Does your resume really highlight your job skills? Are you resigned to low-paying jobs because you don't have a degree? What field shows the most growth opportunity? How much can you make? Find the answers to these questions and more in The Big Book of Jobs. The Big Book of Jobs combines a concise overview of the job-search process with all the latest government statistics on more than 250 jobs. Whether you are a recent graduate just entering the job market, a work veteran looking to change careers, or just keeping watch on your own job's future, The Big Book of Jobs offers everything you need to make informed choices about your career. The book is divided into two sections. In qThe Job-Seekers Guide, q you'll find advice on: Choosing a career path Building career management skills Researching careers in the information age Writing effective cover letters and polished resumes . . . and more The qOccupational Outlook Handbookq offers you all the latest statistics on hundreds of positions, including: Job descriptions Working conditions Employment trends and outlooks Training, qualifications, and advancement Salary ranges . . . and moreassistants as they advance within the human resources department, take jobs unrelated to human resources administration, ... On a daily basis, these assistants record information and answer questions about employee absences and ... Intemet: http://www.shrm.org ~ Interviewers (O*NET 43a4061.01, 43- 4061.02, 43-4l11.00, 43-4131.00) Significant Points O A high ... care facilities, for example, interviewing clerks also are known as admitting interviewers or patient representatives.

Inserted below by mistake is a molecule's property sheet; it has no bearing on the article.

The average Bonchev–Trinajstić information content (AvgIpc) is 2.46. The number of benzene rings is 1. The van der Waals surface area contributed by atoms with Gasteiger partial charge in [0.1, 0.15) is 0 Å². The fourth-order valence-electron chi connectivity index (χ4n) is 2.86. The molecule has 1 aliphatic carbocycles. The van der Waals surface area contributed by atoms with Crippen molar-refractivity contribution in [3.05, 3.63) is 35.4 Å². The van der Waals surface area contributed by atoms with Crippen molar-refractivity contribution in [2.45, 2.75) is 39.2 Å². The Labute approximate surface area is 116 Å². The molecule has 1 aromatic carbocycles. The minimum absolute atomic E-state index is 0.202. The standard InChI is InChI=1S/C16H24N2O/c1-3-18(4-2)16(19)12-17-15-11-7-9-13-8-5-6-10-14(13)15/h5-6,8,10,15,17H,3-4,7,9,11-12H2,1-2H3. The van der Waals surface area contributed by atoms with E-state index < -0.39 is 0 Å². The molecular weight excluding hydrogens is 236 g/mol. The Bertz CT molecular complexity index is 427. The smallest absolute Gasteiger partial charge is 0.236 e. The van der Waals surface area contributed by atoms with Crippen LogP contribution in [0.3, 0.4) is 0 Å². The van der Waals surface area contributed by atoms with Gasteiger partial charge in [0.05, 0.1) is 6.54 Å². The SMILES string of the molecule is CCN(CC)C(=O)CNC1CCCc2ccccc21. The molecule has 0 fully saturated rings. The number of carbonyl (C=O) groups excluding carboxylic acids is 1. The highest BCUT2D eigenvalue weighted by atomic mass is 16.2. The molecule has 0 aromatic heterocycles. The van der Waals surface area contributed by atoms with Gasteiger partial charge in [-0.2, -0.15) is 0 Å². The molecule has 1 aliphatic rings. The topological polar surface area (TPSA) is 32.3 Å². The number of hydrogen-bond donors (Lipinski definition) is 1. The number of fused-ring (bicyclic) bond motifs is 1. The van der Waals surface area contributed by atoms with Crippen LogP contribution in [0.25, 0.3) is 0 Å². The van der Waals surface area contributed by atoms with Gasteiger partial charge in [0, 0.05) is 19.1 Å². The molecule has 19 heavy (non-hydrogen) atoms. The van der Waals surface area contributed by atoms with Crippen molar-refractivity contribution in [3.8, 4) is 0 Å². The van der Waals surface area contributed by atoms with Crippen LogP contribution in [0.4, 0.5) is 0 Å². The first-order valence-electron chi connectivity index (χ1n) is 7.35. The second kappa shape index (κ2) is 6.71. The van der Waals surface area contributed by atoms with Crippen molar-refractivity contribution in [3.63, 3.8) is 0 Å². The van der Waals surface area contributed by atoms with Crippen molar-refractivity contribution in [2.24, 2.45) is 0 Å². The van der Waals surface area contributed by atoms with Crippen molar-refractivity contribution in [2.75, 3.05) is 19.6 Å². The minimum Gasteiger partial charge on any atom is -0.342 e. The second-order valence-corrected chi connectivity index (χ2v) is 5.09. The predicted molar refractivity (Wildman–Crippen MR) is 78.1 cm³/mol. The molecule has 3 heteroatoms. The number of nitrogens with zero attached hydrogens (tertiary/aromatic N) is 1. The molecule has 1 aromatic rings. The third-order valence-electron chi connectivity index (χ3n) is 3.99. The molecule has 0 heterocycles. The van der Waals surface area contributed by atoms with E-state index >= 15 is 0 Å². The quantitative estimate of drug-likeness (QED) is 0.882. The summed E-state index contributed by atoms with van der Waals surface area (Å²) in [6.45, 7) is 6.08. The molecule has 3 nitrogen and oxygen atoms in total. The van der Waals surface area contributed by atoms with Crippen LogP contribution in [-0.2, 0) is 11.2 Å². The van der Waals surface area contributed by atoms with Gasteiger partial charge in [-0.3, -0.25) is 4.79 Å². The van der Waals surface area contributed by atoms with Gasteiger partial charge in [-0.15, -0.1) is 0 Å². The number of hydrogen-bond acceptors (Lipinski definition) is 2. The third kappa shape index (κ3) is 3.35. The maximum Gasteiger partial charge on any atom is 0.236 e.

|Title||:||The Big Book of Jobs|
|Author||:||The United States Department of Labor, McGraw-Hill|
|Publisher||:||McGraw-Hill Companies - 2006-09-01|